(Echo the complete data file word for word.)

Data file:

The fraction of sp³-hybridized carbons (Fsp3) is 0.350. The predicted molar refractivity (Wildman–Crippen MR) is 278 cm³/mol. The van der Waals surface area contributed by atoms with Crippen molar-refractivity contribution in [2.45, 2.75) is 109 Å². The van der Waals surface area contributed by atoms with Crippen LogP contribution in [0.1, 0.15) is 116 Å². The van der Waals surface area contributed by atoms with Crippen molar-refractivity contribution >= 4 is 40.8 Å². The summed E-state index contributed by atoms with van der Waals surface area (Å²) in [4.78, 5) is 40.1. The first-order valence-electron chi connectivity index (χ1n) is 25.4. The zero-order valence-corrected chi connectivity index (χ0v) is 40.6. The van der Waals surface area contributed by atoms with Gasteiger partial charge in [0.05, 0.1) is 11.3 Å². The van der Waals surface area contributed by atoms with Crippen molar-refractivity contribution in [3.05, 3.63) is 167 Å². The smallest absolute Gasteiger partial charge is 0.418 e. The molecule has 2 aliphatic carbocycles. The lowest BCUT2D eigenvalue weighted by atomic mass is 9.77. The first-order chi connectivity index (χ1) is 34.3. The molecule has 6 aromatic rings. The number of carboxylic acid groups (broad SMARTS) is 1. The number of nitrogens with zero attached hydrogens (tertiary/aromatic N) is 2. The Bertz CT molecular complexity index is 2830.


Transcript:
The fraction of sp³-hybridized carbons (Fsp3) is 0.350. The predicted molar refractivity (Wildman–Crippen MR) is 278 cm³/mol. The van der Waals surface area contributed by atoms with Crippen molar-refractivity contribution in [2.45, 2.75) is 109 Å². The van der Waals surface area contributed by atoms with Crippen LogP contribution in [0.1, 0.15) is 116 Å². The van der Waals surface area contributed by atoms with Crippen molar-refractivity contribution >= 4 is 40.8 Å². The summed E-state index contributed by atoms with van der Waals surface area (Å²) in [4.78, 5) is 40.1. The first-order valence-electron chi connectivity index (χ1n) is 25.4. The zero-order valence-corrected chi connectivity index (χ0v) is 40.6. The van der Waals surface area contributed by atoms with Gasteiger partial charge in [0.05, 0.1) is 11.3 Å². The van der Waals surface area contributed by atoms with Crippen molar-refractivity contribution in [3.05, 3.63) is 167 Å². The smallest absolute Gasteiger partial charge is 0.418 e. The molecule has 2 aliphatic carbocycles. The lowest BCUT2D eigenvalue weighted by atomic mass is 9.77. The first-order chi connectivity index (χ1) is 34.3. The molecule has 6 aromatic rings. The number of carboxylic acid groups (broad SMARTS) is 1. The number of nitrogens with zero attached hydrogens (tertiary/aromatic N) is 2. The Bertz CT molecular complexity index is 2830.